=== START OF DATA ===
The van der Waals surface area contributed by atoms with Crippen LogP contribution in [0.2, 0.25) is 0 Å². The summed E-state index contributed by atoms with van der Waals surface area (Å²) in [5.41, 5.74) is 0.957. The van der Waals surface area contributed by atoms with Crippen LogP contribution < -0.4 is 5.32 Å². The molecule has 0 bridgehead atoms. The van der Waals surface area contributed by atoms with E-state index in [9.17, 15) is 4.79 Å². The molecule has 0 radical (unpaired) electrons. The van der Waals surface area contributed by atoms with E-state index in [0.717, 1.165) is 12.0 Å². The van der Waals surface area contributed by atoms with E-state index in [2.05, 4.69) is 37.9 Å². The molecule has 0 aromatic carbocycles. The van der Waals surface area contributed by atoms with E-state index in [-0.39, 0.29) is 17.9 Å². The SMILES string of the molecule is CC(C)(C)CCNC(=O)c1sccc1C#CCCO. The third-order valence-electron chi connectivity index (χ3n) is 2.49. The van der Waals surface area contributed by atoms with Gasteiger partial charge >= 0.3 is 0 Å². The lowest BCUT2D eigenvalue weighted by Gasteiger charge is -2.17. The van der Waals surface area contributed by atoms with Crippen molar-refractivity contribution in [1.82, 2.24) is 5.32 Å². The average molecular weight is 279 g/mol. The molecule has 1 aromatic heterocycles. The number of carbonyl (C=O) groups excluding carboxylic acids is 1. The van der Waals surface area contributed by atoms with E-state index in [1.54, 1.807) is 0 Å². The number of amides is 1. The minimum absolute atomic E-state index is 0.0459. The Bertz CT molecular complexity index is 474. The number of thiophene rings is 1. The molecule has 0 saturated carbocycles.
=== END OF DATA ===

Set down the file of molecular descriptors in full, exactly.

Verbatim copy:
The van der Waals surface area contributed by atoms with Crippen LogP contribution in [0.2, 0.25) is 0 Å². The summed E-state index contributed by atoms with van der Waals surface area (Å²) in [5.41, 5.74) is 0.957. The van der Waals surface area contributed by atoms with Crippen LogP contribution < -0.4 is 5.32 Å². The molecule has 0 bridgehead atoms. The van der Waals surface area contributed by atoms with E-state index in [9.17, 15) is 4.79 Å². The molecule has 0 radical (unpaired) electrons. The van der Waals surface area contributed by atoms with E-state index in [0.717, 1.165) is 12.0 Å². The van der Waals surface area contributed by atoms with E-state index in [2.05, 4.69) is 37.9 Å². The molecule has 0 aromatic carbocycles. The van der Waals surface area contributed by atoms with E-state index in [-0.39, 0.29) is 17.9 Å². The SMILES string of the molecule is CC(C)(C)CCNC(=O)c1sccc1C#CCCO. The third-order valence-electron chi connectivity index (χ3n) is 2.49. The van der Waals surface area contributed by atoms with Gasteiger partial charge >= 0.3 is 0 Å². The lowest BCUT2D eigenvalue weighted by Gasteiger charge is -2.17. The van der Waals surface area contributed by atoms with Crippen molar-refractivity contribution in [1.82, 2.24) is 5.32 Å². The average molecular weight is 279 g/mol. The molecule has 1 aromatic heterocycles. The number of carbonyl (C=O) groups excluding carboxylic acids is 1. The van der Waals surface area contributed by atoms with E-state index in [1.54, 1.807) is 0 Å². The number of amides is 1. The minimum absolute atomic E-state index is 0.0459. The Bertz CT molecular complexity index is 474. The number of thiophene rings is 1. The molecule has 0 saturated carbocycles.